Well, don’t be too hard on your cousin. The notion that eating turkey will make you sleepy has been around for a long time. And if you look at your family members after Thanksgiving dinner, it’s likely you will see evidence that it’s true. But it’s not.
The myth started because turkey contains tryptophan. With the help of iron, riboflavin and vitamin B6, the body can convert tryptophan into niacin, also known as vitamin B3. But more to the point, the body can also use tryptophan to make serotonin, a brain chemical that helps make melatonin, a hormone that can control your sleep/wake cycles. Since turkey provides tryptophan, which makes serotonin, which makes melatonin — it makes some sense to blame the turkey when you feel sleepy after Thanksgiving dinner.
The thing is, turkey doesn’t contain a large amount of tryptophan. Pork and cheddar cheese contain even more, and no one complains that they put you to sleep. Other foods that contain tryptophan include eggs, fish, milk, nuts, peanuts, peanut butter, pumpkin seeds, soy and tofu.
Also, when you eat turkey or any other protein-rich food, tryptophan has to compete with other amino acids to get to the brain. For a person to become drowsy from tryptophan, it needs to be taken in higher doses and on an empty stomach.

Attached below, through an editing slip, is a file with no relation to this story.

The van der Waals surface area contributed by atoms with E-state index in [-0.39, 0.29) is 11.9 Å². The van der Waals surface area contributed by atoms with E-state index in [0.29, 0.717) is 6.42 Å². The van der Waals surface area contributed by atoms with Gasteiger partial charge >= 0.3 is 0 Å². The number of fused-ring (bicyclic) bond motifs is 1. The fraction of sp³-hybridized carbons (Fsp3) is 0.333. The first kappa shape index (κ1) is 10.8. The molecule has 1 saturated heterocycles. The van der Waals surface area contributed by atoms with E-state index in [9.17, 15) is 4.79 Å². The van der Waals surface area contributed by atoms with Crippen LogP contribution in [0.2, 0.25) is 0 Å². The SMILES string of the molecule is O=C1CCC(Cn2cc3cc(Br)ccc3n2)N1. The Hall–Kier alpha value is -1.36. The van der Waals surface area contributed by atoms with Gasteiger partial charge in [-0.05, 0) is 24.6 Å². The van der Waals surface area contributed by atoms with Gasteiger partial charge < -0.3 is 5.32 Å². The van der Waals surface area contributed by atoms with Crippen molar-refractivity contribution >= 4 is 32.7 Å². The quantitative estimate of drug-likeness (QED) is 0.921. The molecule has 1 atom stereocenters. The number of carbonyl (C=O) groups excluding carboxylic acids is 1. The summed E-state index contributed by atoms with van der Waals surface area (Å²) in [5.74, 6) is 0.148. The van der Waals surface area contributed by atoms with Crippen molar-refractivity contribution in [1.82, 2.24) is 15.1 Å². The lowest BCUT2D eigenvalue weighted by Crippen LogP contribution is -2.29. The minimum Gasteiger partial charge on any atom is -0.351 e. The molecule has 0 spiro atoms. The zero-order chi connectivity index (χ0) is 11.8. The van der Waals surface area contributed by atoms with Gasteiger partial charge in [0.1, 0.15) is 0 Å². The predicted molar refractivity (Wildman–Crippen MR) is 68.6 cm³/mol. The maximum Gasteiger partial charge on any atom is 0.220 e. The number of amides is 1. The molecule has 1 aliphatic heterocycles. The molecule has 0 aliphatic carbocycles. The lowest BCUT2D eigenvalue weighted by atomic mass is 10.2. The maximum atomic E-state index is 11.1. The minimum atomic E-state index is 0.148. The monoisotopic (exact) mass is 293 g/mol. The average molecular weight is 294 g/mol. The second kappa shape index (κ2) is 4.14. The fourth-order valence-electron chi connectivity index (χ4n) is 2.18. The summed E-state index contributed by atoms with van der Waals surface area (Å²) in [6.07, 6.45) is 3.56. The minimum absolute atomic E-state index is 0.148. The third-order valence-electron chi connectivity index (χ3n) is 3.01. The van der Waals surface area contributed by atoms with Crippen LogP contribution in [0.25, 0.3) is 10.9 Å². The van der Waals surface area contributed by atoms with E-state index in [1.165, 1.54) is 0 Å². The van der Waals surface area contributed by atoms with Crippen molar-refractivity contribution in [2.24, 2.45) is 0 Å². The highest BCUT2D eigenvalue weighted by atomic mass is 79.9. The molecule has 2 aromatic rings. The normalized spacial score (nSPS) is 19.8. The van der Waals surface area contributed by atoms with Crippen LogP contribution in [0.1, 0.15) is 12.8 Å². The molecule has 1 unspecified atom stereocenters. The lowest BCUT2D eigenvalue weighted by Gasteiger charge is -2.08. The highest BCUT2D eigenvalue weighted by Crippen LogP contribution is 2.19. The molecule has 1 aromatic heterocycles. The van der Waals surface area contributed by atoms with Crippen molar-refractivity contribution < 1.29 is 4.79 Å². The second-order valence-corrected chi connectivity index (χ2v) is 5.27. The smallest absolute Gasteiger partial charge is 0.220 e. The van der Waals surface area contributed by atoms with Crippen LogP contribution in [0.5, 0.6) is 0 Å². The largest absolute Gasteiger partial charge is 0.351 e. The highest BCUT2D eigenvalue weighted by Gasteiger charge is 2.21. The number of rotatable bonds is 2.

Still, it’s likely that after dinner on Turkey Day, you may see some family members nodding off in front of the television. If it’s not the tryptophan, what’s going on?
Most scientists believe that the drowsiness is caused by the heavy portions of carbohydrates in the typical Thanksgiving meal: mashed potatoes, sweet potatoes, stuffing, rolls, cranberry sauce — and pumpkin pie to top it off. Those food items alone provide more carbohydrates — and calories — than most people eat in an average day. That kind of over-indulgence diverts the body’s blood supply to the digestive system and away from the brain and other parts of the body, and that’s what makes you feel sleepy.
If you need further proof for your cousin to believe you, check out a two-minute animated video produced last year by the National Science Foundation and the American Chemical Society. It explains the myth and why scientists don’t believe it.
Chow Line is a service of Ohio State University’s College of Food, Agricultural, and Environmental Sciences and its outreach and research arms, Ohio State University Extension and the Ohio Agricultural Research and Development Center. Send questions to Chow Line, c/o Martha Filipic, 2021 Coffey Road, Columbus, OH, 43210-1043, or email@example.com.